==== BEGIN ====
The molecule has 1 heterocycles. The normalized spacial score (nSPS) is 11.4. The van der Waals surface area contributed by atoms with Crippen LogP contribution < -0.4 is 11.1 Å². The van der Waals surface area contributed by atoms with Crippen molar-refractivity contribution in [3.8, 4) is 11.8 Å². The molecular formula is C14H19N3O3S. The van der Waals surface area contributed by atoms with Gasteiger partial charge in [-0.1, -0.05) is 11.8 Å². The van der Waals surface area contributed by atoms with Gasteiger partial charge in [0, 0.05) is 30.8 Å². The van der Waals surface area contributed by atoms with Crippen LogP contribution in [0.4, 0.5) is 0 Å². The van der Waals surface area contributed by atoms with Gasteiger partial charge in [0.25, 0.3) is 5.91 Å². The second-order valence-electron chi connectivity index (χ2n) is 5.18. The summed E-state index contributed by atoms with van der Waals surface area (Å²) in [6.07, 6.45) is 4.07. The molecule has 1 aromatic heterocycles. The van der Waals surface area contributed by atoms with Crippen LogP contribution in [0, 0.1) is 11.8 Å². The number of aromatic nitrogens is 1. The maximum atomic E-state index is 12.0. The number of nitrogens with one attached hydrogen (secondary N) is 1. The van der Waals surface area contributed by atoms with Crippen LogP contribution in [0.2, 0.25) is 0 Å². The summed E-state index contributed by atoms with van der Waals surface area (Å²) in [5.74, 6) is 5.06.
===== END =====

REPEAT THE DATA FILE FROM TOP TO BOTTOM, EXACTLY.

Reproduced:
The molecule has 1 heterocycles. The normalized spacial score (nSPS) is 11.4. The van der Waals surface area contributed by atoms with Crippen LogP contribution < -0.4 is 11.1 Å². The van der Waals surface area contributed by atoms with Crippen molar-refractivity contribution in [3.8, 4) is 11.8 Å². The molecular formula is C14H19N3O3S. The van der Waals surface area contributed by atoms with Gasteiger partial charge in [-0.1, -0.05) is 11.8 Å². The van der Waals surface area contributed by atoms with Gasteiger partial charge in [0, 0.05) is 30.8 Å². The van der Waals surface area contributed by atoms with Crippen LogP contribution in [0.4, 0.5) is 0 Å². The van der Waals surface area contributed by atoms with Gasteiger partial charge in [0.25, 0.3) is 5.91 Å². The second-order valence-electron chi connectivity index (χ2n) is 5.18. The summed E-state index contributed by atoms with van der Waals surface area (Å²) in [6.07, 6.45) is 4.07. The molecule has 1 aromatic heterocycles. The van der Waals surface area contributed by atoms with Crippen LogP contribution in [0, 0.1) is 11.8 Å². The number of aromatic nitrogens is 1. The maximum atomic E-state index is 12.0. The number of nitrogens with one attached hydrogen (secondary N) is 1. The van der Waals surface area contributed by atoms with Crippen LogP contribution in [0.2, 0.25) is 0 Å². The summed E-state index contributed by atoms with van der Waals surface area (Å²) in [5.74, 6) is 5.06.